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pyxichick
03-29-2008, 09:46 AM
I'm thinking of taking Yoga teacher training and I'm wondering about other people's experiences of teacher training. I realize there are different options available depending on where you live, but I'm just trying to make an informed decision.

For instance, did you take a shorter duration but more time intensive course, or one that stretched out over 9-12 months? How much does YA certification matter? What would you do differently if you had it to do over? How has it changed your life?

Thanks,
Kate :)

Flur
06-12-2008, 08:40 PM
I know this post is a little stale, but if you're still interested...

Yes, it absolutely changed my life. I highly recommend it, even if you never intend to teach.

I think the biggest thing in picking a program is the style of yoga the program teaches, and whether you enjoy the teachers. You don't want to sign up for a certain style and then find out you don't enjoy it, and the same goes for teachers. I wanted to teach Ashtanga and Vinyasa Flow (the styles I practice), but I chose a training program that incorporated many styles and many teachers and I feel I was much better off for doing it. I have gained a lot of appreciation for certain other styles, and found out which styles I don't enjoy. I was able to do mentorships in my styles with my favorite teachers so I still really got a lot of work in that area, but there are things that I did not learn as in depth because I didn't spend my entire program focused on a certain style.

As far as how long of a program you should choose, I think that depends in part on how advanced you are already as a yogi. If you have a good comprehension of yogic philosophy and a strong and consistent practice, including a home practice, and you have the ability to take a month away from other responsibilities, a shorter program may be a good option for you. If you only practice guided (never on your own), don't have an advanced practice and/or don't know much about the non-physical side of yoga, or if you only have so much time in a week that you can dedicate to your training, go with a longer program. A longer program will give you a chance to digest everything you're learning, while a shorter program has the benefit total immersion. Either way can be life-changing.

As far as YA, I did a YA program from a studio that pretty much hated YA. The YA requirements are a base - a good school will use them wisely and you will get a lot out of the program, but a YA-approved program is not automatically a good program. Similarly, there are many non-YA programs out there that are excellent. If you're thinking you want to teach, go with a YA program as it can be easier to get your first job with the registration and the letters after your name. Many gyms require some sort of certification and they don't really see a difference btw. registration and certification, and YA is nationally recognized.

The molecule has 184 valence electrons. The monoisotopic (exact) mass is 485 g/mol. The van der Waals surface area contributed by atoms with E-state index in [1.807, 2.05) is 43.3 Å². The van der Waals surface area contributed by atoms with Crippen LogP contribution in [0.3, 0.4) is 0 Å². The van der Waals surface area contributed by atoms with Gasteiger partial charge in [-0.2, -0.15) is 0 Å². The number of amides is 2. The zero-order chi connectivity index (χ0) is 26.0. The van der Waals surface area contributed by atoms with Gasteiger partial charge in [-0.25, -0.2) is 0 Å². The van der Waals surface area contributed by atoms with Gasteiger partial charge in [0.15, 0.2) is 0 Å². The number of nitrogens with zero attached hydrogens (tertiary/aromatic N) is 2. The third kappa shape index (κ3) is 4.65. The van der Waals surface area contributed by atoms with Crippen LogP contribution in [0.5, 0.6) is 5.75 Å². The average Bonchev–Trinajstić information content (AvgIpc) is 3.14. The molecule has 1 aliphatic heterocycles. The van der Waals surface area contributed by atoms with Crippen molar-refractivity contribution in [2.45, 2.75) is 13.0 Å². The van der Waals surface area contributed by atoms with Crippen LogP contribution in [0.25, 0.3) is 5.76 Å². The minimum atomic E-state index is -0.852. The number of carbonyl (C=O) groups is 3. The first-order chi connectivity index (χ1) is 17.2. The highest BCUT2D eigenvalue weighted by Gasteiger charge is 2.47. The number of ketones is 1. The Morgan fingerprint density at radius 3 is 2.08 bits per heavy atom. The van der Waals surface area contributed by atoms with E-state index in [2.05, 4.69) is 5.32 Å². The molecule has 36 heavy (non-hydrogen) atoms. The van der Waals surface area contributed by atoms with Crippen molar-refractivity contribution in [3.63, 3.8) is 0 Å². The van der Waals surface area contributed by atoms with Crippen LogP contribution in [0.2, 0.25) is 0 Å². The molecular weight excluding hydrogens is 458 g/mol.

Feel free to PM me if you have specific questions or want to chat more.

OMG I just noticed you're in Minneapolis. Which programs are you looking at?

pyxichick
06-15-2008, 08:08 PM
Thanks for the reply.

I've been practicing for about 3 years, and mostly do a classes, but will do yoga at home if I can't get to a class. I've read lots of books on the philosophy of yoga and I'm deeply interested in both the body and mind aspects.

I'm considering Core Power right now, because it seems to be the most convenient for me, but I don't know much about the other options around here.

Do you recommend any particular one? I'm not able to take a month off work to do yoga training, so it would have to be spread out over several weeks/months.

Thanks!

Kate

Flur
06-16-2008, 11:19 AM
I did the program at the Yoga Center of Minneapolis. I absolutely loved it, but the program I did is not the same program they are now offering - the teachers are different, the structure is different. Their program is now a 9-month program. I think Core Power's program is a bit shorter? I believe there's also a program in Mankato, but those are the only ones I know of in the Twin Cities area. I'd recommend finding out who the main teachers are for any of the programs and taking class from them - make sure you like them, otherwise you'll be unhappy.

Also, your first training program should be thought of as the beginning of a journey. There is so much to learn and even if you take 2 years and do a 500-hour program (like I did, I followed the 200-hr with a 300-hr advanced program) you'll still find that there is more to learn both about teaching and your own practice. And if you do decide to teach, that's definitely it's own learning experience.

If you know Kai from CorePower in Uptown, you could talk to him about the training programs. He's taught at both CorePower and YCM and may have a good perspective, especially as he trained at YogaWorks, which is one of the best programs in the country. Too bad they don't have a training here :(